By now, everyone understands (or should understand) that Pope Francis thinks of himself as implementing the agenda of Vatican II. The unstated but occasionally explicit theme of his speeches, letters, and remarks is that his predecessors failed to do so. And his actions, from Amoris Laetitia to Traditionis Custodes, have all aimed to move Catholic teaching past where it was in the 1960s.
He consistently criticizes those who “oppose the council” for being nostalgic for the pre-Vatican II Church and for what he calls “backwardism.” Like many who appealed to the “Spirit of the Council” to justify radical departures from Church teaching, Francis seems to divide Church history into two periods: that before the Council, and what comes after.
Though Catholics who grew up under the pontificate of John Paul II might find this rhetoric unsettling, it did not originate with Pope Francis. As some have noted, Francis’ remarks about the novelty of the council and its irrevocable changes are almost identical to another of his predecessors, St. Paul VI. Francis seems to think he has taken up the mantle of what one writer has called “the first modern pope,” where he thinks his successors have turned away from it. Understanding Paul VI can help us make sense of what otherwise seems inexplicable in the reign of Francis. A recently translated biography by the French scholar Yves Chiron, Paul VI: The Divided Pope, gives witness to this.
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Giovanni Battista Montini was the son of a local politician in Brescia, and his father’s connections helped him advance his career throughout his life. Pious and devout, he was indebted to his mother for his piety. Later, as a priest, then as a bishop and pope, he would become skeptical about excessive Marian devotion and express contempt for popular forms of piety. At an early age, he began visiting Benedictine monasteries and became enamored with the simplicity of the monastic liturgy as he understood it. He would become a supporter later on of the Abbey of St. Anselmo in Rome, which today houses a liturgical institute that is the major center for progressive liturgical thinking in Italy. (Many of the leading lights behind the move to ban the old Latin liturgy, most notably Andrea Grillo, are associated with St. Anselmo.)
Montini shared his father’s affinity for democratic politics. Montini was on familiar terms with virtually every major Christian Democratic figure in postwar Italy, including Gasperi and Aldo Moro, both future prime ministers. He came of age during the two World Wars, when Communism and Fascism clashed on the streets of Rome. Mussolini’s Fascist rule must have reinforced Montini’s support for democratic politics, as well as for his sympathies for “progressive” social causes.
His most memorable foray into politics came in 1943 when, now a bureaucrat in the curia, he secretly met with the opposition to Mussolini to have him deposed by the king of Italy. This experience—opposing forces of political and cultural reaction—must have been formative for many a progressive Churchman of Montini’s generation and those that followed.
When Montini became bishop of Milan in 1955, he was able to put into practice his vision for the priesthood as a “sort of apostolic relativism,” a nod to St. Paul’s boast that he became all things to all men to spread the Gospel. In Paul VI’s view, “the priesthood is a social service. The priest exists for others.” As bishop, he reached out to those alienated from the Church, especially working-class Milanese, while maintaining ties with progressive theologians such as Yves Congar and Henri de Lubac. He also forged ties with Protestant clergy, such as those of the community of Taizé, and received Anglican dignitaries.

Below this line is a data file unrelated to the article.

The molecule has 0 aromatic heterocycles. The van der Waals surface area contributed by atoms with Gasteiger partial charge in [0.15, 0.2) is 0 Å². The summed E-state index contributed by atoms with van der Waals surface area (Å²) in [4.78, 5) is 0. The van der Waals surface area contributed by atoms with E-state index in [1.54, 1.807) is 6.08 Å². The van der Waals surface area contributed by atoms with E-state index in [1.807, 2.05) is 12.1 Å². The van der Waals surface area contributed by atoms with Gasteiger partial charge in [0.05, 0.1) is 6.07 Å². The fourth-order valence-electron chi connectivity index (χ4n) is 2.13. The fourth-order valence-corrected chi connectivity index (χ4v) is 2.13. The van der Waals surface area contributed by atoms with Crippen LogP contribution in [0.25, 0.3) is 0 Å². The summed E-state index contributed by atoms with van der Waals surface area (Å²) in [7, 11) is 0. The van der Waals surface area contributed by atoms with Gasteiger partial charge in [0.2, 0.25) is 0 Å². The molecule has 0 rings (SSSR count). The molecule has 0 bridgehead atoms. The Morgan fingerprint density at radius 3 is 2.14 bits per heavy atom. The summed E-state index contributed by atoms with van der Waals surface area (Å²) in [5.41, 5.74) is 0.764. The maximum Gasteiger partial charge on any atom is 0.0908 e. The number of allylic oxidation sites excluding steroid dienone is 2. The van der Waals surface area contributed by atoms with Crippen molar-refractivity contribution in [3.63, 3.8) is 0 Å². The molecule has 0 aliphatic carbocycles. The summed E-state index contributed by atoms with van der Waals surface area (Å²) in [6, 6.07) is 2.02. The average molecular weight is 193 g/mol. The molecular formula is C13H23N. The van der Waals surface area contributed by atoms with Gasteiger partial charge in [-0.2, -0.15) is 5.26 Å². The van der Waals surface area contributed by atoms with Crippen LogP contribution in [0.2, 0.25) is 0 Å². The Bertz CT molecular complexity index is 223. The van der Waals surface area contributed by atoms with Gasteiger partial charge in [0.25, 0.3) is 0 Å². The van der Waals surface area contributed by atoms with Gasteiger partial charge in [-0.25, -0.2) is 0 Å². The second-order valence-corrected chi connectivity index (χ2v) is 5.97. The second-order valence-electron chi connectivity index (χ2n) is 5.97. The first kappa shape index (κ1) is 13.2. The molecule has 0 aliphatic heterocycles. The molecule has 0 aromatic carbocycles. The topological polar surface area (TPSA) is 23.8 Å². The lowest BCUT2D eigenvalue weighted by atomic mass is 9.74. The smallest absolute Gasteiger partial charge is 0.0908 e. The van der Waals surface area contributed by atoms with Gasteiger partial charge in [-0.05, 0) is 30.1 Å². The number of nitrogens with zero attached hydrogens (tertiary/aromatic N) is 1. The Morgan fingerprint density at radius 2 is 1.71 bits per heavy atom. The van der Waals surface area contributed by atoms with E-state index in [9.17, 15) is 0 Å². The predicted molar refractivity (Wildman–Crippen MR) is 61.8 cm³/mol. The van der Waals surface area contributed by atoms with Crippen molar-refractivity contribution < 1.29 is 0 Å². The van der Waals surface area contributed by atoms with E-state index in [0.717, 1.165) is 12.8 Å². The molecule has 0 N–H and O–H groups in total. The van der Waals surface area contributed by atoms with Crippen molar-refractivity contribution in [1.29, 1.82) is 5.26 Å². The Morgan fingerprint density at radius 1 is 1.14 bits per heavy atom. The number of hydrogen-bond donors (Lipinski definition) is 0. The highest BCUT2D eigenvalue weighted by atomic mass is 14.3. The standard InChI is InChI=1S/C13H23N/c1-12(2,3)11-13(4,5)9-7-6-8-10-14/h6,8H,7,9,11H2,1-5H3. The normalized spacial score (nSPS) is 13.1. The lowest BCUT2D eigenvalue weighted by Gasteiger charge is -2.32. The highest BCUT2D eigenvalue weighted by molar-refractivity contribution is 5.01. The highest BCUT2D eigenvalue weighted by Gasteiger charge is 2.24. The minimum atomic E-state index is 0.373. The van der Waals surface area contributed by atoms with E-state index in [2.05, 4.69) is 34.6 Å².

Montini believed that the Church as an institution needed to adapt “to the spiritual needs of our era,” “reform” them, and “modernize” them, to reach a secularizing society. These efforts were punctuated by a grand diocesan mission, in which the clergy of Milan and elsewhere in northern Italy were requisitioned to preach not only in churches but in factories, schools, and other public spaces. Montini admonished his priests “to favor ‘goodness’ over ‘polemic’…attack no one; instead, let everyone be invited, informed, almost called and awaited.” To attract Milanese to the Mass, a pamphlet was distributed explaining its meaning, and a Sunday evening Mass was authorized.
All these efforts to “go to the peripheries” came to nought. Mass attendance continued to decline in Milan, as did vocations. When Montini came to Milan, there were eighty-nine seminarians in the diocese; by 1960, there were only thirteen. Perhaps nothing could have stopped the secularization that was looming over Europe, but at that date it was not so obvious perhaps; and soon another chance would present itself for the future pope to try out his ideas.
Pius XII never made him a cardinal, seemingly because he (or the conservative element in the curia) did not want him to become pope. But John XXIII succeeded him in 1958 and made Montini a cardinal in 1962.
According to Chiron, he voiced his opinions about “updating” the Church in some of the preparatory work done before Vatican II, including an impassioned plea to introduce the vernacular into the liturgy. But neither he nor anyone else apparently proposed to rewrite the Mass itself. (He had, however, as bishop of Milan, called for the Church to cast off “that old royal cloak resting upon her sovereign shoulders to dress herself in the simpler clothes that modern taste demands.”)
Chiron depicts a man shy of imposing his views but who worked behind the scenes to achieve his aims. He joined progressive European cardinals to convince John XXIII to remake the commissions responsible for drafting the conciliar documents, ensuring their allies dominated the new commissions. He also helped convince John XXIII to throw out the preconciliar drafts already prepared and replace them with new ones, created by the new commissions.